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Complete Review & Description

From Blizzard Entertainment, legendary designers behind the Warcraft, Starcraft, and Diablo franchises, comes Overwatch – a title that, in spite of it’s flaws, is so full of life at launch, that it’s hard to not be swept up by how great it looks, and how much fun it is to play.

Mechanically speaking, this mostly online-only, fast paced and frenetic, objective oriented, and class-based first person shooter looks and plays just as good as was promised. The level of artistry put into each character, map, and unlockable is astounding. Further, the rock/paper/scissors design of the incredibly varied characters and their weapons/abilities means the gameplay loop is almost always a blast – providing you have a reliable team, or at least a group of friends (not always mutually exclusive).

From the 21 quirky and unique launch characters (split into four classes: Offense, Defense, Tank, and Support), to the level of detail within each of the 12 included maps, the game has a distinct look and feel that lets everything work perfectly within the universe that’s been setup. Each map is locked to one of the game’s four different team based objectives (Escort, Assault, Assault/Escort and Control), and although this severely limits the ways you can play them, each one feels like it’s been finely tuned for that particular style of play.

Despite how much fun the game can be – and it can be an absolute blast with a good squad, the limited number of available modes is a point where the game begins to fall a little short in my opinion. As of writing this review (shortly after launch), not including the Tutorials, there are only four playable modes: Quick Play, Play vs. A.I., Custom game, and Arcade (a weekly, rotating setup with its own rules).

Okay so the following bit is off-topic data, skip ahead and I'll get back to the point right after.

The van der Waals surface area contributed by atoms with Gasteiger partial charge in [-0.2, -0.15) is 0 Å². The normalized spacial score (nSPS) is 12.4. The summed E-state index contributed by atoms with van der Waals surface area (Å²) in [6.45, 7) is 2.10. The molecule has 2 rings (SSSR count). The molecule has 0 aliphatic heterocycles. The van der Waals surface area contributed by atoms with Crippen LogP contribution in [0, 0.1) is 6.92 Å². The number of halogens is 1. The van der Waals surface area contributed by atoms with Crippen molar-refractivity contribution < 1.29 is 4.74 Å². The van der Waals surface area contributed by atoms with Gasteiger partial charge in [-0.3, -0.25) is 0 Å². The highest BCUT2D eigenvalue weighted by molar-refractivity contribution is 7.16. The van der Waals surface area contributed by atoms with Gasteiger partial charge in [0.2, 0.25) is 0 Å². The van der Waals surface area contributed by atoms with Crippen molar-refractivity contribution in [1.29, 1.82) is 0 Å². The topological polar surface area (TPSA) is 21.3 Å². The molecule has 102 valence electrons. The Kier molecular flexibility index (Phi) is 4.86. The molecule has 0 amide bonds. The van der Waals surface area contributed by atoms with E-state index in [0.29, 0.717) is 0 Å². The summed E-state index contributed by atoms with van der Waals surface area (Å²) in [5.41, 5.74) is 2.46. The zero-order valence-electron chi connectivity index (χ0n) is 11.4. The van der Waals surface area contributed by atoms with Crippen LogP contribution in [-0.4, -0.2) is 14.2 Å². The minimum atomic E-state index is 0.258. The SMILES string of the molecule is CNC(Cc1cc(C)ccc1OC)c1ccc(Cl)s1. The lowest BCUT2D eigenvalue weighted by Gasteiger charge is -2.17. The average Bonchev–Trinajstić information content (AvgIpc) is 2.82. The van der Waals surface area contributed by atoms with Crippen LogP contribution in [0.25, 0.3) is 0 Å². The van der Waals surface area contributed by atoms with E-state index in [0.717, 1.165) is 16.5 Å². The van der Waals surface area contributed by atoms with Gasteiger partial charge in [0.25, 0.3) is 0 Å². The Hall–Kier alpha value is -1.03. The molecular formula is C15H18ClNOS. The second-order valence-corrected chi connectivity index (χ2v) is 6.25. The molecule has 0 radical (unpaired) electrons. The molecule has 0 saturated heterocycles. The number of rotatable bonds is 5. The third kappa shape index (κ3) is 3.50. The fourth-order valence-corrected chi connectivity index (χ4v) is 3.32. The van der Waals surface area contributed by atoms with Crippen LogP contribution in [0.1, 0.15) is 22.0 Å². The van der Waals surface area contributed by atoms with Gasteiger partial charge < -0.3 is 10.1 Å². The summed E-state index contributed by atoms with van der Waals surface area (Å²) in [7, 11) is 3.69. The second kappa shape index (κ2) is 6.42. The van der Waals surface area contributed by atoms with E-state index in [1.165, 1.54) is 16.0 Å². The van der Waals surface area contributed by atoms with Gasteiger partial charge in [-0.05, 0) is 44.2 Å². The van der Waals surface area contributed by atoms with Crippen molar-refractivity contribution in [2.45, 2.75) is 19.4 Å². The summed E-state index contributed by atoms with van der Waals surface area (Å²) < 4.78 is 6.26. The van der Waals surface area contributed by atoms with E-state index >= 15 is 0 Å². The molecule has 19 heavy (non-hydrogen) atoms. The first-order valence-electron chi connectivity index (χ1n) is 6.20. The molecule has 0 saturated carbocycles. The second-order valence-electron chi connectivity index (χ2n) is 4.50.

The game severely lacks any sort of team or free-for-all Deathmatch, Last Man Standing, or Capture the Flag – just to name a few. Even Custom Game doesn’t allow for any of these gameplay types, which I find, for a full priced game that has no campaign, to be awfully disappointing.
It should be noted however that ranked Competitive Play (where you can get Achievements/Trophies), along with new heroes and maps will eventually be patched in for free on all platforms. This is great, and a testament to Blizzard supporting the game and the eSport community post-launch, but I also find it to be like applying a band-aid to a gaping wound – there’s still a lot of work that needs to be done before I could possibly say it’s a complete game.

Sure there’s the question of whether any of these modes would work with a roster where no single character stands out as a jack-of-all-trades, but the same can be said for players who opt to play without interacting with their teammates – and from what I can tell, there are a lot of them.

If you don’t work as a unit, communicate, and switch lineups as the flow of the match changes, then no amount of going at it alone by sniping as Widowmaker, high-nooning with McCree, or teleporting with Tracer will pull a victory away from a unified team – they will easily counter you. At the end of the day however, that speaks to one of the best parts about.



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